Here we tell the story of the Women’s Reconciliation Network, from its origins, in 1996 to its recent 25th anniversary Spirit Event held at its ‘home’, the Community Centre Redfern. We believe it is important to tell this story for several reasons. Firstly it pays tribute to the dedication, courage and perseverance of many First Nations women and their non Indigenous sisters, whom they so generously mentored on the pathways to truth and justice for Australia’s First Nations. There are numerous resources contained in these pages that we hope others will use or adapt to their circumstances to advance the healing of our country. Finally we hope that in recording this story we leave a record of how a grassroots movement can flourish beyond any government initiated ‘reconciliation’ plan.
Since 1996, Women’s Reconciliation Network (WRN) has worked for more than a quarter of a century to put First Nations’ voices, their cultures and right to self determination at the centre of its reconciliation work.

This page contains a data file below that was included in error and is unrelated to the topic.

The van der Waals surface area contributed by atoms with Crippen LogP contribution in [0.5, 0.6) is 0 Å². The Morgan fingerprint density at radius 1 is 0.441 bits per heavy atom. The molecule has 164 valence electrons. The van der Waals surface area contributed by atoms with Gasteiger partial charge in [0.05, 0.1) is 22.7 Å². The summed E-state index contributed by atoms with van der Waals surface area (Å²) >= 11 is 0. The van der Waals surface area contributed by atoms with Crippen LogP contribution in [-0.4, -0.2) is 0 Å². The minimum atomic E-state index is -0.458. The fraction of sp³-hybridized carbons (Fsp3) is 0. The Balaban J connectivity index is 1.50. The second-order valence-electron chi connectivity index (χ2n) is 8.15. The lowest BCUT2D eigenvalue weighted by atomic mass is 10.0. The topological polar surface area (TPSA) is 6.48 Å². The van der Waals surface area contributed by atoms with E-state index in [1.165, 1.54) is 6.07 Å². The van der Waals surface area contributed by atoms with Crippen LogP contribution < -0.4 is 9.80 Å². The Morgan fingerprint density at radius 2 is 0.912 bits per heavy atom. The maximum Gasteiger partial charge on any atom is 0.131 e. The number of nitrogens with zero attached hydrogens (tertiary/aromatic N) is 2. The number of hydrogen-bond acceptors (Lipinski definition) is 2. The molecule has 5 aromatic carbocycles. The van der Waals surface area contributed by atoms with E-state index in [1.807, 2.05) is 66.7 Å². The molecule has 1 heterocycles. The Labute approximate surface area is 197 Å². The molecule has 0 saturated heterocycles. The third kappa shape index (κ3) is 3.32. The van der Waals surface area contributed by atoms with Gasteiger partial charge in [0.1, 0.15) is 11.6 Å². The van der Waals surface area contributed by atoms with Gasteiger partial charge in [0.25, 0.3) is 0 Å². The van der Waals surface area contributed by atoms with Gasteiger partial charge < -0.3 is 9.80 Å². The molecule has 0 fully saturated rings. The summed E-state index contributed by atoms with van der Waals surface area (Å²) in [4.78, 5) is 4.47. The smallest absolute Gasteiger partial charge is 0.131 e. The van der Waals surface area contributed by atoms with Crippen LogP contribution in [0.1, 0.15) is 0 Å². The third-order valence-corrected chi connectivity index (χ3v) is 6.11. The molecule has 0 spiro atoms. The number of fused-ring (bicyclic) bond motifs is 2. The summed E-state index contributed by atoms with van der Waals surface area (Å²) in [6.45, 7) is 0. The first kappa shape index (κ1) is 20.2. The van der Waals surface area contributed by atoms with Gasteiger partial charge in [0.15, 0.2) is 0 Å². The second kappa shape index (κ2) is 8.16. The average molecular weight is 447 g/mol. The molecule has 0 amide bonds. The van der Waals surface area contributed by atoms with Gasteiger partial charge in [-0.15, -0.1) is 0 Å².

It has done this in many different ways: group facilitation, forums, workshops, training resources, partnerships with schools, letter writing campaigns, film production, book publication, story sharing and reflections, spirit events with symbolic expressions employing paintings, montage and poems.
In the following sections, we draw on our Archives, to provide a glimpse of WRN’s diverse and rich experience as a grassroots people’s movement.
We describe highlights of WRN Spirit events, rituals, story sharing, and reflections.
We report the partnerships we developed with communities, organisations, and groups including events held to acknowledge and recognise the work of WRN cultural mentors and its members.
We report highlights of topics discussed in Yarning circles over the years- a number of which found their way into print publications
Our documentation is organic—a continuing flowering of WRN’s evolving history through WRN volunteers providing updated contributions in this website.
With acknowledgement to the authors: Elaine Telford, Deborah Ruiz Wall, Tracy De Geer and with a contribution from a group of students studying a Bachelor of Social work degree at the Australian Catholic University.